Earlier this month, the Port of Seattle Commission was briefed on an update of the Sustainable Airport Master Plan (SAMP) for Sea-Tac International Airport. It was the first briefing on the subject in a year and a half. A lot has changed in the direction of the plan, according to project managers. The project was originally scoped to look at 20 years worth of actions; the slow progress has shortened that window to 16 years. The new scope of the plan, however, takes a closer at near-term actions so that they can begin the planning process and break ground successively.

In a memorandum to the Port of Seattle Commission, airport staff explain why the process has experienced such significant delay. “There are two primary factors which have contributed to schedule delay and the increased cost of analysis, documentation, project management, and other soft costs of the SAMP,” the memorandum states. “One factor is extensive airside modeling and coordination with the [Federal Aviation Administration (FAA)] experts to test the ability of development alternatives to meet near-term and long-term demand and to determine a two-step approach to advance SAMP. The other primary factor is additional analysis and documentation required due to the identification of alternatives involving one [versus] two terminals–i.e. accommodating forecast demand within the existing terminal with significant redevelopment/expansion versus accommodating future demand with a combination of a second terminal and less expansion/modification of the existing terminal.”

During the presentation, airport planners talked about an “unconstrained” growth scenario to 2034 where demand for airport would grow to 66 million annual passengers; nearly 47 million passengers passed through the airport last year. Demand for air cargo services would also grow over that time horizon. The number is important because the airport would ideally meet the demand. “Unconstrained” in this context means if the Port of Seattle had unlimited resources to fully implement all projects necessary to meet the demand. It’s not clear, at this point, if the airport does given site and funding constraints.

The full suite of projects that would be needed through 2034 to meet demand. (Port of Seattle)
The full suite of projects that would be needed through 2034 to meet demand. (Port of Seattle)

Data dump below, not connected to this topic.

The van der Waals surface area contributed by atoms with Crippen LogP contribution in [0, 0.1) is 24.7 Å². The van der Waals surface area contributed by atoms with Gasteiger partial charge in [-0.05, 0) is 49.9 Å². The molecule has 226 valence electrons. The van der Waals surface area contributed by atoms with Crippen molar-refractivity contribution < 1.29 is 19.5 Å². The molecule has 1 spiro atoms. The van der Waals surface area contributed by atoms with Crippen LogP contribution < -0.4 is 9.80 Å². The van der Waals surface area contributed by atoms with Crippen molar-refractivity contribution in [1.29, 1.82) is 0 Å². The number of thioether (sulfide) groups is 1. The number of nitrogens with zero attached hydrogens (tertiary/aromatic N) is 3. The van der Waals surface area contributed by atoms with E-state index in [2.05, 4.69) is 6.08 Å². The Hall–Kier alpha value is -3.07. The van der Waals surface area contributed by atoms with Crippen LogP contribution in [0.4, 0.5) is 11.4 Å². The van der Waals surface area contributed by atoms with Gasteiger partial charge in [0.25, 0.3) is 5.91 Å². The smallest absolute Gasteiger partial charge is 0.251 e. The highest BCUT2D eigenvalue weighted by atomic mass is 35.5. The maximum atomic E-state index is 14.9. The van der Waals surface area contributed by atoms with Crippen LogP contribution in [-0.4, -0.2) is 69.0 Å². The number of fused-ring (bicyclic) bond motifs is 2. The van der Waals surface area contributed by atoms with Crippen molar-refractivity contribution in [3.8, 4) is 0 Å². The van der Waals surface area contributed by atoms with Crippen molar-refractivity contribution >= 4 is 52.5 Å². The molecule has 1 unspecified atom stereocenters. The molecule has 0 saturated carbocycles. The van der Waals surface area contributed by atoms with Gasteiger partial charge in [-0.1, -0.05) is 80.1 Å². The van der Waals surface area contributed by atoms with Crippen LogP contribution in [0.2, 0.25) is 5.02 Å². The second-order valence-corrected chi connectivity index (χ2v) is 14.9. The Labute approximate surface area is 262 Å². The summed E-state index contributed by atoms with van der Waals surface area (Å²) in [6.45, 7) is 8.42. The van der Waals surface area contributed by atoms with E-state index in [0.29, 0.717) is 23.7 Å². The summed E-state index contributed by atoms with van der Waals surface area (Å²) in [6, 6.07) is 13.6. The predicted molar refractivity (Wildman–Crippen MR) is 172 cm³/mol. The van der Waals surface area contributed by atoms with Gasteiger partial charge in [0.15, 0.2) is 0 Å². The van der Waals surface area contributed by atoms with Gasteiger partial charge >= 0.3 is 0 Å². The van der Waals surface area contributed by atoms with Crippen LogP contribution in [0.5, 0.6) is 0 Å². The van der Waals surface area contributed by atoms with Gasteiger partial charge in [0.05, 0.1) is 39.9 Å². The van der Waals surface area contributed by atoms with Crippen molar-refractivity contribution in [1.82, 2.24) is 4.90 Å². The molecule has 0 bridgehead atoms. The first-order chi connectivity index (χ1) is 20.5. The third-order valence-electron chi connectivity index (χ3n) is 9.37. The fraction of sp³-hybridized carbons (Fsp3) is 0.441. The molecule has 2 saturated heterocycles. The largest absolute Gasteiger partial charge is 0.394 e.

Arriving at the “unconstrained” growth number is fairly complex and involves multiple sources. The include a model from the Federal Aviation Administration (FAA) that can be checked against for consistency. Other data points come from forecasts by the airlines and local growth projections from the Puget Sound Regional Council (e.g., demographics, per capita spending habits, and population growth). Another key factor, aside from landside and airfield facilities, that can constrain capacity is airspace. Increasing demand for limited airspace could pose a challenge in future years. However, the FAA continues to work on programs such as NextGen to improve predictability, efficiency, and capacity.

Looking at a shorter timeframe and less demand, planners have identified several key projects that can head off massive delays to airport operations for the projected 56 million passengers in 2027. The projects largely incorporate existing capacity investments, such as the International Arrivals Facility, expansion of the North Satellite, and building the new Concourse D Holdroom and hardstand facilities. Other projects will be necessary to realize a new terminal entirely. The planned location for such a facility with 19 gates would be north of Concourse D.

To ready the new north terminal, planners have prioritized companion projects that must be completed to allow for a new terminal to be operational. Those priorities include:

  • Relocating the airport expressway further east and making targeted improvements;
  • Relocating several support facilities north of the North Satellite;
  • Taxiway and runway improvements;
  • Building a busway systems from the Central Terminal to the north terminal and rental car facility; and
  • Building new hardstand areas.

The north terminal would be designed that future expansion further north would be feasible, which ultimately could end up in a “U” shape. Landside services, such as baggage, check-in, and parking, are expected to be provided on the east side of the expressway. The main challenge with the north terminal is room to create comfortable corridors, waiting areas, and retail options.

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Planners noted that there had been discussions of a people mover between the Central Terminal and north terminal as well as a new light rail stop to directly serve the north terminal. Both proposal appear to have withered away. It wasn’t clear at the briefing why a people mover was taken off the table. However, planners said that Sound Transit found the idea of adding an infill station in the middle of the expressway to serve the north terminal challenging.

The plan still considers improvements that will likely need to be made through 2034. In the later years of the plan, cargo areas north of the terminal will need to be improved and in some cases moved to an area south of the airport, further expanding the north terminal, and taxiways near the runways will need substantial expansions. The plan anticipates adding a new expressway south of the airport, too.